Child obesity has real health consequences

Our view: Flagstaff schools' effort to alert parents to the problem should go statewide
2010-11-16T00:00:00Z Child obesity has real health consequences Arizona Daily Star
November 16, 2010 12:00 am

We'd be surprised if your child was obese and you didn't know about it.

But it wouldn't shock us so much if you didn't understand that "chubbiness" isn't necessarily harmless "baby fat." And maybe you don't fully comprehend the consequences to your child's health and well-being if you don't do all you can to help him or her maintain a healthy weight.

That's why you should be grateful if others, especially those with expertise on the subject of weight, health and nutrition, step in to turn on the lights.

In Flagstaff, the public school system is doing just that. Beginning this fall the district will measure and weigh elementary-school children and send letters to parents whose children are overweight or heading that way.

The Associated Press reported that the district expects that about 50 percent of elementary-school students will be classified as overweight or getting there.

This is not a problem that's going to naturally run its course and then go away. Many families rely too heavily on fast food and on easy-to-prepare processed and frozen food products. Many children - and their parents - have lost or never discovered a taste for fresh vegetables and fruits.

That's why we'd like to see the Flagstaff schools' program expanded statewide. Obesity is a public-health problem of monumental proportions (and no, the pun isn't intended) in this state and nationwide.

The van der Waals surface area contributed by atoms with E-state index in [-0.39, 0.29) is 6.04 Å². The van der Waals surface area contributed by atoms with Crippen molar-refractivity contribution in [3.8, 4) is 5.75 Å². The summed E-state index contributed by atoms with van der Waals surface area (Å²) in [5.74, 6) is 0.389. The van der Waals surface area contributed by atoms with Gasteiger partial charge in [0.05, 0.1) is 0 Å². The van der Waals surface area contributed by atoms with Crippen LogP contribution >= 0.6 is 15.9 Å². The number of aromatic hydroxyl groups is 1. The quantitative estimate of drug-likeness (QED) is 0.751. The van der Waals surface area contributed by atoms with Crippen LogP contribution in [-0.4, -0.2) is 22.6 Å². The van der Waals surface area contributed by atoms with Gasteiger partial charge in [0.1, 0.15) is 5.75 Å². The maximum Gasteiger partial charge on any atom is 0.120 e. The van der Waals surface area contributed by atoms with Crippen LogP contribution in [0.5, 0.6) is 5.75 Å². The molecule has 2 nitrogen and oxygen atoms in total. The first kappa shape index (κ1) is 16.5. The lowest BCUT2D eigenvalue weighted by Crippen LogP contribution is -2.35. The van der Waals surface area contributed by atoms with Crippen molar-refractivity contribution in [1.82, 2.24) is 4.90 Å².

Thirty-one percent of children between 10 and 17 are overweight or obese in Arizona, the Star reported in April. Childhood obesity rates have tripled in the last three decades.

Obese children can develop serious health problems that were once risks primarily for adults: diabetes, high blood pressure, heart disease, joint problems and more.

"These are serious, serious problems going on inside of these children now, and we have to do drastic things to make them better," pediatrician Nina Souders told the Flagstaff Unified School District board last week, according to the AP.

FUSD is working with Flagstaff Medical Center's Fit Kids staff and North Country HealthCare on the program. Parents will be offered recommendations on nutrition and exercise, and urged to consider a visit to a physician, district Superintendent Barbara Hickman told the AP.

She also said she expects some parents to be upset. "This is an emotional subject," she said. "It brings up difficult issues, and parents can be a little bit offended sometimes."

That would be too bad. This is a life-and-death matter, after all. We must all open our eyes, suck down our false pride and do what we can to help solve this problem.

Arizona Daily Star

Is your child obese?

Most federal guidelines consider children overweight if their body mass index is at the 85th percentile or higher for their age, sex and height. A child is considered obese at higher than the 95th percentile for BMI for children.

BMI calculator for children

www.blubberbuster.com/ height_weight.html

new program here

Pima County received $15.7 million in federal funds last month for a two-year program to help curb and prevent obesity.

The money will go to eight local teams that will conduct health and wellness education, including a campaign to get every Pima County student doing 60 minutes of physical activity a day and to offer healthier food choices in school cafeterias and vending machines.

Copyright 2014 Arizona Daily Star. All rights reserved. This material may not be published, broadcast, rewritten or redistributed.

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